NEW YORK CITY-The US real estate recovery is set to continue along the path of recovery this year, with investors increasingly looking beyond some of the traditionally popular markets to secondary markets in search of higher yields, according to Emerging Trends in Real Estate 2014, co-published by PwC and the Urban Land Institute.
The predicted growth in secondary markets will stem from investors searching for returns as opportunities in core markets become harder to find and the best assets become more expensive, according to the report’s findings, which stem from an industry survey. As a result, it’s anticipated that 2014 may be the year that many investors who have traditionally focused mainly on large established markets such as Boston, Chicago, Los Angeles, New York City, San Francisco and Washington, DC will expand their focus to other cities in order to protect capital. This trend, first noted in last year’s Emerging Trends report, is likely to build substantial momentum this year given the steady pace of improvement in market fundamentals in secondary markets and with more investments in those markets meeting investors’ risk/return metrics.
The movement into secondary markets will be aided by the expected increase of both debt and equity capital this year. Survey respondents were particularly positive about the prospects for equity capital from foreign investors, institutional investors and private equity funds, as well as debt from insurance companies, mezzanine lenders and issuers of commercial mortgage-backed securities.
“Real optimism has emerged as a key theme in the real estate market for 2014 as trends are progressing significantly through the economic and real estate recovery cycles,” says Mitch Roschelle, partner, US real estate advisory practice leader, PwC. “The steady economic recovery and job creation has created ‘tailwinds’ that have propelled the commercial real estate market forward, and momentum of this recovery seems powerful enough to weather spikes in interest rates that may be inevitable.”
Adds ULI CEO Patrick Phillips, “The anticipated interest in secondary markets is indicative of how the US real estate recovery is expanding beyond the traditional investment hubs. Access to greater amounts of both debt and equity financing, combined with a sustained improvement in the underlying economic fundamentals, means that the opportunities and returns offered in smaller markets are potentially very appealing.”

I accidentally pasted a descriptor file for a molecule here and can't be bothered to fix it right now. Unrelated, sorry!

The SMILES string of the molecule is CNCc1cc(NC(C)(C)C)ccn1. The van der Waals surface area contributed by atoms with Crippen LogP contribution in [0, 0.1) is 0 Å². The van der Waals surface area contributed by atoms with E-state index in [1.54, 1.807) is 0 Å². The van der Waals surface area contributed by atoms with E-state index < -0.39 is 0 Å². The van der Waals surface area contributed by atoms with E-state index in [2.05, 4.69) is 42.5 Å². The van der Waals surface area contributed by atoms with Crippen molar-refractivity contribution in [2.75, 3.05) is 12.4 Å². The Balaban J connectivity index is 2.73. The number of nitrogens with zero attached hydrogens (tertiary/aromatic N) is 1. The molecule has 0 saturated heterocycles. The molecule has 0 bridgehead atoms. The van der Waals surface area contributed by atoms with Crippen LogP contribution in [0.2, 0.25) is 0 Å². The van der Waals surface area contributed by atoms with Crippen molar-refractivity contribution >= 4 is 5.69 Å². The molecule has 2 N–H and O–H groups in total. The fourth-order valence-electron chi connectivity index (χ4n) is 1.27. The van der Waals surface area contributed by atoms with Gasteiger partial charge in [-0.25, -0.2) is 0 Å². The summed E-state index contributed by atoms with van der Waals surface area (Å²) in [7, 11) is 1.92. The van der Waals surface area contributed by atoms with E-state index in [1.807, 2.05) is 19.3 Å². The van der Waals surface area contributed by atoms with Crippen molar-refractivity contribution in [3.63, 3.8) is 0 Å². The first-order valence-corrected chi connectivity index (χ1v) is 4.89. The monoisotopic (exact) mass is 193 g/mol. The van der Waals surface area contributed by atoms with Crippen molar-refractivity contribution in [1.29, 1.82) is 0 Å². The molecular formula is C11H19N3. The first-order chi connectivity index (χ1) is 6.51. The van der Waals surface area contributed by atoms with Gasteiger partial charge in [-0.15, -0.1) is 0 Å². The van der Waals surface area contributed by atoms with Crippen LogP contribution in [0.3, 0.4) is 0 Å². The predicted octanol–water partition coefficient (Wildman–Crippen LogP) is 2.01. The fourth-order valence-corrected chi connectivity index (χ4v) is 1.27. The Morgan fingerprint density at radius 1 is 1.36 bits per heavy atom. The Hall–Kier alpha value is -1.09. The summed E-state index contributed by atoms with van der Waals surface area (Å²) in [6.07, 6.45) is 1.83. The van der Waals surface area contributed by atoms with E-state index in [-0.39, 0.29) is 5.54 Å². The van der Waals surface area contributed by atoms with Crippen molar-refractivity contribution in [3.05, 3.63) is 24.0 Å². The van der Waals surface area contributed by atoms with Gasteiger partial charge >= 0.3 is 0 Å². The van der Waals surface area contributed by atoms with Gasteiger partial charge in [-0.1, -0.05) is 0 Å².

The report notes that, of course, the key threat to market recovery is the timing and pace of any interest rate increases. The report forecasts a modest increase in the short term, but does not expect a small increase to cause a major disruption to the recovery. If higher interest rates are a function of the Federal Reserve Board’s response to an improving economy in 2014, the increased borrowing cost will be offset by greater demand and therefore higher rents. However, the report cautions that faster-than-anticipated rises or rates growing faster than the underlying economy could undermine the recovery.
In terms of “markets to watch,” New York City came in at fourth place. The city’s investment and development components are still rated as “good,” the report states, however there is a growing concern that pricing is once again becoming too high. Rental apartments and hotels are the property sectors that respondents feel offer the best opportunities in 2014.
The most significant example of the shift by investors from some core markets and into alternate markets is seen in the findings for Washington DC. Highly ranked by Emerging Trends prior to and during the recession, and ranked number one in 2011, the District slipped from eighth place in the 2013 report to 22nd in the 2014 investment rankings. The report notes that “fed [federal government] fatigue” appears to be diminishing the investment appeal of the nation’s capital. “What was once viewed as an asset is now seen as a liability.”
In terms of market sectors, industrial tops the ranking in this year’s report, while multifamily housing remains popular. And in a sign of investor optimism, the report signals that in 2014 there may be an increase in new development activity in subsectors such as central business district office and limited service hotels that have not seen new construction in several years.